Stonly for Proactive Customer Service: Features, Pricing, and Review

Stonly for Proactive Customer Service: Features, Pricing, and Review

Looking for an effective proactive customer service tool and wondering if Stonly is the best option for your SaaS company?

With numerous of Stonly alternatives, it can be challenging to make a final decision.

In this article, we’ll delve into precisely that – helping you determine whether Stonly is the ideal choice for your proactive customer service needs. We’ll explore its features, pricing, and offer a comprehensive review to aid in your decision-making process.

Let’s get started!


  • Stonly is a good choice for proactive customer service and it comes with features such as tooltips, modals, in-app resource center, and interactive walkthroughs.
  • There are a few clear scenarios where Stonly wouldn’t be the best solution to use. If you’re in any of these scenarios then considering an alternative platform would probably be best:
    • Feature Mismatch: If user onboarding or product adoption are your main goals, then Stonly’s feature set may not align with that use case. Its ability to build in-app guides or survey customers is limited by the platform’s coding requirements and pricing structure.
    • Budgetary Constraints: Companies who are operating on a tight budget should steer clear of Stonly due to the extra charges that occur if your guides get more than 4,000 views per month. If guide views reach 30,000 then you’ll be paying an additional $500 on your plan each month.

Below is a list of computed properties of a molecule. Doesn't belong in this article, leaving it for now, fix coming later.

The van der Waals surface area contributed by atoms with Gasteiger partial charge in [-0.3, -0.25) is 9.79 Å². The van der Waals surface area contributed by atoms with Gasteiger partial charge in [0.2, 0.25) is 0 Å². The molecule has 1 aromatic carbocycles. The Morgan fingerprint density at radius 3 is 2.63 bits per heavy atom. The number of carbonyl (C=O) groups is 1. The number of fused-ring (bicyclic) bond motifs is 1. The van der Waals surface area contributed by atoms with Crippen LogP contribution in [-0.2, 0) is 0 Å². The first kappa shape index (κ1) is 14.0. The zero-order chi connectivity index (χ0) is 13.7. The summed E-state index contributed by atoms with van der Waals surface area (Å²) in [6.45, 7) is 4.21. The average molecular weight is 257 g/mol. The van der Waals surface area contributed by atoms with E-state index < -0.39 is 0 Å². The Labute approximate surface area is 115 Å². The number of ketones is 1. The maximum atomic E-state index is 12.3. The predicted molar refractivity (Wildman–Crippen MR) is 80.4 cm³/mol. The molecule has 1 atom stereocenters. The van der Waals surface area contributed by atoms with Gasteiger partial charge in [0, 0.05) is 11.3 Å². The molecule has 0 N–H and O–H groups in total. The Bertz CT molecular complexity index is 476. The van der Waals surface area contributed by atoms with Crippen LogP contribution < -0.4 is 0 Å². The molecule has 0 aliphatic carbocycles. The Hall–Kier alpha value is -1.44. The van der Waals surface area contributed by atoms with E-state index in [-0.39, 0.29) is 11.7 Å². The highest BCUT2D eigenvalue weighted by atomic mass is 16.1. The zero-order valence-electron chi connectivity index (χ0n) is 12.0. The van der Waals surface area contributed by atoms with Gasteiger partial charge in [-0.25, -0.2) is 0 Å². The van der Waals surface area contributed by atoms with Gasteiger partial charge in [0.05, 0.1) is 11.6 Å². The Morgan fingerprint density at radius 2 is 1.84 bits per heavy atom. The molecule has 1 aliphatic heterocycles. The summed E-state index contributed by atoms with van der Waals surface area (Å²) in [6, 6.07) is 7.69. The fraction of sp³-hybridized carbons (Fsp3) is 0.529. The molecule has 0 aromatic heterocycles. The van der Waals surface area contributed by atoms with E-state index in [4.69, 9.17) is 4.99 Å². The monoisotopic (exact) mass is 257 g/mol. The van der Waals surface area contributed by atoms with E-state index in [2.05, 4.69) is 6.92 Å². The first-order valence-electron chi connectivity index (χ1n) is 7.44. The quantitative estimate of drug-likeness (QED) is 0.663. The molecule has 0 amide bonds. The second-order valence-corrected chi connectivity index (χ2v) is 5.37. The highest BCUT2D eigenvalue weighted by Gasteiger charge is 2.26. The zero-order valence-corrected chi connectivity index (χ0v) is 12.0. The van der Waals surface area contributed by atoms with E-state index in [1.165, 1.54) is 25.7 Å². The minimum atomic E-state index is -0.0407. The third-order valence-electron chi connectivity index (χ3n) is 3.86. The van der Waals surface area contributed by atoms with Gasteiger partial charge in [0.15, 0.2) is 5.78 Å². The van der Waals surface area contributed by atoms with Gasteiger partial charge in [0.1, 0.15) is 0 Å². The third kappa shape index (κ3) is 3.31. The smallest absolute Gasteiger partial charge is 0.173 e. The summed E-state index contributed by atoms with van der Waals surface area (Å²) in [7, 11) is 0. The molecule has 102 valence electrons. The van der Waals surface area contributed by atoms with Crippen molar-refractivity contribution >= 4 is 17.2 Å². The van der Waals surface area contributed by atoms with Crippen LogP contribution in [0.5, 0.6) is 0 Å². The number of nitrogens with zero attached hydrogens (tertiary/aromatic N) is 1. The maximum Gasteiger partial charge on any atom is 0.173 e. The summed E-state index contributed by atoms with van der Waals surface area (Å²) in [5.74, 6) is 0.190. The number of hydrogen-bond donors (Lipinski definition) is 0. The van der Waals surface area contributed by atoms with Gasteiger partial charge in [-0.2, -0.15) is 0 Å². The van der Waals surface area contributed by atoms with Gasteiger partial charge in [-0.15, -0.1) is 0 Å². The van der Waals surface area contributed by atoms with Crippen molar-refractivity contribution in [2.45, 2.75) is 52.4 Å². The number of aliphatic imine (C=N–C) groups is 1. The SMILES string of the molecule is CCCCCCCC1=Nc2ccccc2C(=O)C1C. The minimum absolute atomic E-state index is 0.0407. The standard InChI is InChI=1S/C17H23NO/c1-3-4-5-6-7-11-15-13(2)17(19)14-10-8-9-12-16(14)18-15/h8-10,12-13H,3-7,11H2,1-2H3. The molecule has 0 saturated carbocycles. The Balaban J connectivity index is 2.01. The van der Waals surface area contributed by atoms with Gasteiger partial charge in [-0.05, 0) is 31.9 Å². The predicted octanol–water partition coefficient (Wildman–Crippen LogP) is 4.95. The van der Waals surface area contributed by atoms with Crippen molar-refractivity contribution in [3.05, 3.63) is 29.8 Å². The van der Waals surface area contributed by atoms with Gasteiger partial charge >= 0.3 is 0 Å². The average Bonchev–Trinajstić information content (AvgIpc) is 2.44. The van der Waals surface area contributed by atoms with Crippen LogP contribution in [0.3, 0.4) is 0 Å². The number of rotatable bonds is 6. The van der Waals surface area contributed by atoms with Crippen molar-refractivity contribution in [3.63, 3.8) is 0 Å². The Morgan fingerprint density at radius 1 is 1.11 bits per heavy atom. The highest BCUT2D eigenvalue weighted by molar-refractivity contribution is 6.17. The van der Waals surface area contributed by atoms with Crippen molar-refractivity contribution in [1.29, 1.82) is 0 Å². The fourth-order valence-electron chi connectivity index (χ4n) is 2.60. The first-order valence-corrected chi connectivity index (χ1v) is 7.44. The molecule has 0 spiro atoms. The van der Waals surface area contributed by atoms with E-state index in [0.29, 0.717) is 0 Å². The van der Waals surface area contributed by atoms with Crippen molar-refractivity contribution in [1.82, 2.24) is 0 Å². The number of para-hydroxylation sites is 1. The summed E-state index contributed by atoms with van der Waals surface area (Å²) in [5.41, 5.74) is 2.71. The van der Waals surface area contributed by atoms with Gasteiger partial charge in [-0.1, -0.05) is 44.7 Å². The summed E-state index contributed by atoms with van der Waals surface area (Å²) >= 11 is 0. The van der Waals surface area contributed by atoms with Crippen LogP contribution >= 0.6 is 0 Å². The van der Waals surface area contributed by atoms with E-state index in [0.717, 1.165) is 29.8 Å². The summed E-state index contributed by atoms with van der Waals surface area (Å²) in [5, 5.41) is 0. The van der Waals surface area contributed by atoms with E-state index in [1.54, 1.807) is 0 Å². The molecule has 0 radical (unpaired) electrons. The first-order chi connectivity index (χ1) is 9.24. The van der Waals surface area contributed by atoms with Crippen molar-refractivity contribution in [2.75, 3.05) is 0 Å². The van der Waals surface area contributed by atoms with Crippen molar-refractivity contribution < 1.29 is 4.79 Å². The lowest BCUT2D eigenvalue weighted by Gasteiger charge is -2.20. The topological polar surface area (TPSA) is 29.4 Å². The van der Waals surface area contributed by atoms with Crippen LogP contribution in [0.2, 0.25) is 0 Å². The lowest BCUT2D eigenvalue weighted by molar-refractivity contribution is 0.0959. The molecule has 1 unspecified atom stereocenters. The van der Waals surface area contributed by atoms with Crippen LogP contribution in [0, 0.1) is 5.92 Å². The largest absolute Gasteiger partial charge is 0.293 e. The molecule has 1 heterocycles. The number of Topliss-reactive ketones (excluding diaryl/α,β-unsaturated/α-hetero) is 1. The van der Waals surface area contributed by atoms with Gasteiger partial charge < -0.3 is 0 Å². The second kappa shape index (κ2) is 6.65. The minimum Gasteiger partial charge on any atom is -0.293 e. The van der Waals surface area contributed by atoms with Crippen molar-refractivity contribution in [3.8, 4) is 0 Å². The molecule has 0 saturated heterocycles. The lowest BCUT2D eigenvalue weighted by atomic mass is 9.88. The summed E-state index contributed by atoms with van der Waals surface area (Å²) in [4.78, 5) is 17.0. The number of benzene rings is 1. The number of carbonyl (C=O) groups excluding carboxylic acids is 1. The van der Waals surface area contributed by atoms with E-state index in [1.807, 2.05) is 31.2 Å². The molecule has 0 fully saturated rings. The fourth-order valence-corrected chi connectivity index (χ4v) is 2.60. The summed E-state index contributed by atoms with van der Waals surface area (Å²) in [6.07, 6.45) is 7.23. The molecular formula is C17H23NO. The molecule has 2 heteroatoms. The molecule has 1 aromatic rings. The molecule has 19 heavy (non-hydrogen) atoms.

• Existing Knowledge Bases: Building knowledge bases is the primary use case for Stonly’s feature set. If you already have an existing knowledge base, then you’d be better off with an alternative like Userflow that integrates with Freshdesk, HubSpot, and Zendesk knowledge bases.
  • If you’re looking for a better option for proactive customer service, Userpilot exceeds both functionality and value for money compared to Stonly. Ready to see Userpilot in action? Schedule a demo today to explore its powerful proactive customer service capabilities firsthand.

Looking for a Better Alternative for Proactive Customer Service? Try Userpilot


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What is Stonly?

Stonly positions itself as a cheaper alternative to some of the pricier product adoption solutions on the market. In reality, it’s more of a customer service tool that can be used to build knowledge bases rather than an actual onboarding or adoption platform.

As a result, the tour builder on Stonly feels more like an add-on to its knowledge base functionality rather than a product of its own.

This also means that its in-app engagement features will be rather limited (especially in the no-code regard) compared to alternatives like Userpilot or Appcues.

Must have features of proactive customer service tools